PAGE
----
Cheese 'n' Chives Scones - The Daring Baker's January 2012 Challenge !!

What better way to start your New Year baking challenges than baking scones. The quick but tricky savory perfect Evening Tea accompaniment. Though my scones were ready on time, the post got delayed by a day....but better late than never !!
So many times I've come across Scone recipes in my baking books but somehow they always took the back burner and I never had the chance to try my hand on these wonderful light puffy cookies !!??? Bread !!??? Well I'd say a distant cousin of the dinner roll.....only easier, more versatile !!
Though traditionally they are a great pair with your cuppa chai but I think they'll do great even with soups on a cold winter evening !! Wow !!

They are simple and quick.....once you get the hang of will always be your savior when you have unexpected guests !! Total time taken was 25 minutes (including baking time).

I'm glad that Daring Bakers' once again motivated me to break my baking mind blocks and move away from cakes to newer territories.

Audax Artifex was our January 2012 Daring Bakers' host.... Aud worked tirelessly to master light and fluffy scones (aka biscuits) to help us create delicious and perfect batches in our own kitchen !!

The original scone was round and flat, usually the size of a medium size plate. It was made with unleavened oats and baked on a griddle (or girdle, in Scots), then cut into triangle-like quadrants for serving. Today, many would call the large round cake a bannock, and call the quadrants scones
When baking powder became available to the masses, scones began to be the oven-baked, well-leavened items we know today. Modern scones are widely available in British and Irish bakeries, grocery stores, and supermarkets.  
The baking of scones at home is often closely tied to heritage baking. They tend to be made from family recipes rather than recipe books, since it is often a family member who holds the "best" and most-treasured recipe.

Cheese 'n' Chives Scones
Servings: about eight 2-inch (5 cm) scones or five 3-inch (7½ cm) scones
Recipe can be doubled

1 cup (240 ml) (140 gm/5 oz) plain (all-purpose) flour
2 tsp (10 ml) (10 gm) (⅓ oz) fresh baking powder
½ tsp of Baking Soda
½ tsp Sifted Mustard Powder
¼ tsp sifted Cayenne Pepper
½ cup (60 g) grated cheddar cheese
2 tbsps Finely chopped Chives

¼ tsp (1¼ ml) (1½ gm) salt
2 tbsps (30 gm/1 oz) frozen grated butter (or a combination of lard and butter)
Approximately ½ cup (120 ml) cold milk
Optional 1 tbsp milk, for glazing the tops of the scones

1. Preheat oven to very hot 475°F/240°C/gas mark 9.
2. Triple sift the dry ingredients into a large bowl. (If your room temperature is very hot refrigerate the sifted ingredients until cold.) Addthe sifted baking soda, mustard powder, cayenne peppers and chives.
3. Rub the frozen grated butter (or combination of fats) into the dry ingredients until it resembles very coarse bread crumbs with some pea-sized pieces if you want flaky scones or until it resembles coarse beach sand if you want tender scones.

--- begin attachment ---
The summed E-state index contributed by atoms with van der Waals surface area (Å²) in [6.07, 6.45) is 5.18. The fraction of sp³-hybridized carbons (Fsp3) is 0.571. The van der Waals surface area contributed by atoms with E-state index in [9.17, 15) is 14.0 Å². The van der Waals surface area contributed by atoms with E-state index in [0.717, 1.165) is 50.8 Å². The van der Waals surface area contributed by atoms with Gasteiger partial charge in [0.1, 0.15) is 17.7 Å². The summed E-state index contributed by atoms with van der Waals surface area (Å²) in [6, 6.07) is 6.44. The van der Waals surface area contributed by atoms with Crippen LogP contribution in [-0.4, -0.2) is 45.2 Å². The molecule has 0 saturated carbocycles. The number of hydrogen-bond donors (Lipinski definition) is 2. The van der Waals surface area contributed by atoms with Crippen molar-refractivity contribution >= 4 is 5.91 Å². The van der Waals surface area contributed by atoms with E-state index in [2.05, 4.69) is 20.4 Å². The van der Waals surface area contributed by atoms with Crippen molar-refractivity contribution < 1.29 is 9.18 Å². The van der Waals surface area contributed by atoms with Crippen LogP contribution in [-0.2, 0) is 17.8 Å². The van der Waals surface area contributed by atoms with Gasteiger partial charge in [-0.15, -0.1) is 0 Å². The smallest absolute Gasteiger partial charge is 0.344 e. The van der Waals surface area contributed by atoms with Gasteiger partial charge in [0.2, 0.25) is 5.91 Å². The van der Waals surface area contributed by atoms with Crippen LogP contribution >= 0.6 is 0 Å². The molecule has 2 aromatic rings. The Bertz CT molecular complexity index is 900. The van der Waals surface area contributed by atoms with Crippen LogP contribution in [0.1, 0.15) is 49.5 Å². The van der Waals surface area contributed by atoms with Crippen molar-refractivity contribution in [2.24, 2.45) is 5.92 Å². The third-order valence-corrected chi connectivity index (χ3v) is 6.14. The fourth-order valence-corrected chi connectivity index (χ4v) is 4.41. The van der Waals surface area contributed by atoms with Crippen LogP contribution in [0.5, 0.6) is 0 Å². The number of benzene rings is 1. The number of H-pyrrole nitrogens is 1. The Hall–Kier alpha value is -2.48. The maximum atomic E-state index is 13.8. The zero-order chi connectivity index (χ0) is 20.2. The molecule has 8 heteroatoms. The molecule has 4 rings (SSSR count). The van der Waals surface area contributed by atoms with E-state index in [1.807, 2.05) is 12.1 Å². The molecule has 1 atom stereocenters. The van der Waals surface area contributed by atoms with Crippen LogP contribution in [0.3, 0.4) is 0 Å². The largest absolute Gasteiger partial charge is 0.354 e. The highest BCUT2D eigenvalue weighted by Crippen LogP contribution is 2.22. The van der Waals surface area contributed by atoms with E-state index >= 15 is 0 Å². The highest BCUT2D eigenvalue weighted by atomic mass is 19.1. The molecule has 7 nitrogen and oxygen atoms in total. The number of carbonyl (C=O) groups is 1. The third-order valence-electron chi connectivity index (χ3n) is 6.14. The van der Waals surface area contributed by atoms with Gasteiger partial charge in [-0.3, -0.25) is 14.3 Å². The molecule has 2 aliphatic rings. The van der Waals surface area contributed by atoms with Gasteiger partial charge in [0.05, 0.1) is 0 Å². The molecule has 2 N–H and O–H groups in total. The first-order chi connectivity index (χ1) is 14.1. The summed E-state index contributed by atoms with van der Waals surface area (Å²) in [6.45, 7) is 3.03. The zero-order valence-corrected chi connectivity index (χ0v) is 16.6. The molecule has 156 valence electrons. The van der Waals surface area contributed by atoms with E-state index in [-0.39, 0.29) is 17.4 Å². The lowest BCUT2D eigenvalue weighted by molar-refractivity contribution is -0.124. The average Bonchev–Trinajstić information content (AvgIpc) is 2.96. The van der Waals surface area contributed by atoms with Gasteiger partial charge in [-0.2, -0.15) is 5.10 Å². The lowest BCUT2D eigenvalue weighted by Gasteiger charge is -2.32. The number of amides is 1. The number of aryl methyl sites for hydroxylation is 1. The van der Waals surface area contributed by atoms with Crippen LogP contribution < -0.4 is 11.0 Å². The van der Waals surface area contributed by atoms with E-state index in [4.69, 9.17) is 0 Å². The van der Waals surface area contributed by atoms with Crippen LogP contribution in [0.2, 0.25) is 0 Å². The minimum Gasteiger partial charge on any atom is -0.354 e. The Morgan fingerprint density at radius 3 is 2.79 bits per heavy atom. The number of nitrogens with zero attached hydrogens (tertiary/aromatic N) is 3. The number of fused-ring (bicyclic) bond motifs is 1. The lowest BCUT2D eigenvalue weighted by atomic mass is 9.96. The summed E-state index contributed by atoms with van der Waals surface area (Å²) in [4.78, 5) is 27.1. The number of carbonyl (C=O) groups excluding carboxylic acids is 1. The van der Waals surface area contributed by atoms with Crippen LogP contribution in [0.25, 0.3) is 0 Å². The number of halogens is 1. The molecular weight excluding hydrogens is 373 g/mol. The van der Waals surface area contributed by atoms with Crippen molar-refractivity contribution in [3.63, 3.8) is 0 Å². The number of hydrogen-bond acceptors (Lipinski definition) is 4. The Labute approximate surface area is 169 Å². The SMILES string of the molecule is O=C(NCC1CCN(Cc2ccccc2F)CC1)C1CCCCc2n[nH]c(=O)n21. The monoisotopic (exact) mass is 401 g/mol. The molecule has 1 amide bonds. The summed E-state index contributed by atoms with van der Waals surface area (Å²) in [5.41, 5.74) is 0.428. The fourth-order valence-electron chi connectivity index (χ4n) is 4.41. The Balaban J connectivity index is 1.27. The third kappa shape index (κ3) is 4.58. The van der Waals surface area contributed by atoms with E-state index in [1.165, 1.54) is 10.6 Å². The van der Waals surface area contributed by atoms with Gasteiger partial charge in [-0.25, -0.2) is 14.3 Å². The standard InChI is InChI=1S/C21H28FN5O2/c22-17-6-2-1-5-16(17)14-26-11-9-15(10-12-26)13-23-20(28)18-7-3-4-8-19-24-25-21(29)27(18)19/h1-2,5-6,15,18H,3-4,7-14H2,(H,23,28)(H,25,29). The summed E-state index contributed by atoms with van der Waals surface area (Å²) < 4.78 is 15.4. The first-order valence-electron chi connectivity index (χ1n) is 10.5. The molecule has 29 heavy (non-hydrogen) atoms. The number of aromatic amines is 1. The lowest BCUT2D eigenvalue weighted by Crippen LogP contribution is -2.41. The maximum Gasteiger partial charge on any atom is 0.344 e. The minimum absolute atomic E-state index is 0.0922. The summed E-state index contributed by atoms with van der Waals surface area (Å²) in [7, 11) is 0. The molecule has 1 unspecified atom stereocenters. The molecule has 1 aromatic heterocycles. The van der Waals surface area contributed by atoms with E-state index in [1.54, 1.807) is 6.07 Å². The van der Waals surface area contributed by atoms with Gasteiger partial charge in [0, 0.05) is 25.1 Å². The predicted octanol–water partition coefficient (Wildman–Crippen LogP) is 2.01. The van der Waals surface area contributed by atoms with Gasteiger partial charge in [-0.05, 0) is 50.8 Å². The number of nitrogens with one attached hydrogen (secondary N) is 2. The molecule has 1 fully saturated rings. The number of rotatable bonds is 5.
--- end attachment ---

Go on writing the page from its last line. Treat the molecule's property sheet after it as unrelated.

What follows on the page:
4. Add nearly all of the liquid at once into the rubbed-in flour/fat mixture and mix until it just forms a sticky dough (add the remaining liquid if needed). The wetter the dough the lighter the scones (biscuits) will be!
5. Turn the dough out onto a lightly floured board, lightly flour the top of the dough. To achieve an even homogeneous crumb to your scones knead very gently about 4 or 5 times (do not press too firmly) the dough until it is smooth. To achieve a layered effect in your scones knead very gently once (do not press too firmly) then fold and turn the kneaded dough about 3 or 4 times until the dough has formed a smooth texture. (Use a floured plastic scraper to help you knead and/or fold and turn the dough if you wish.)
6. Pat or roll out the dough into a 6 inch by 4 inch rectangle by about ¾ inch thick (15¼ cm by 10 cm by 2 cm thick). Using a well-floured 2-inch (5 cm) scone cutter (biscuit cutter), stamp out without twisting six 2-inch (5 cm) rounds, gently reform the scraps into another ¾ inch (2 cm) layer and cut two more scones (these two scones will not raise as well as the others since the extra handling will slightly toughen the dough). Or use a well-floured sharp knife to form squares or wedges as you desire.
7. Place the rounds just touching on a baking dish if you wish to have soft-sided scones or place the rounds spaced widely apart on the baking dish if you wish to have crisp-sided scones. Glaze the tops with milk if you want a golden colour on your scones or lightly flour if you want a more traditional look to your scones.
8. Bake in the preheated very hot oven for about 10 minutes (check at 8 minutes since home ovens at these high temperatures are very unreliable) until the scones are well risen and are lightly coloured on the tops. The scones are ready when the sides are set.
9. Immediately place onto cooling rack to stop the cooking process, serve while still warm.

You could serve them with a cream cheese dip or butter or any relish of your choice !!

Happy Baking !!


  1. I'm so glad that you liked the challenge so much your scones look wonderful to me well done on this challenge. Cheers from Audax in Sydney Australia.

  2. Your scones look wonderful! The cheese and chive version was my inspiration for my brie and Herbes de Provence scone. Glad you're back! Thanks for your lovely comment :o)

  3. Ooh, I like the addition of cayenne and mustard powder. The scones look delicious!

  4. Your scones look delicious - you've inspired me to move on from sweet scones and try making more savoury ones. Cheers :)

  5. How fun to do a delicious savory version. Perfect with almost any meal.


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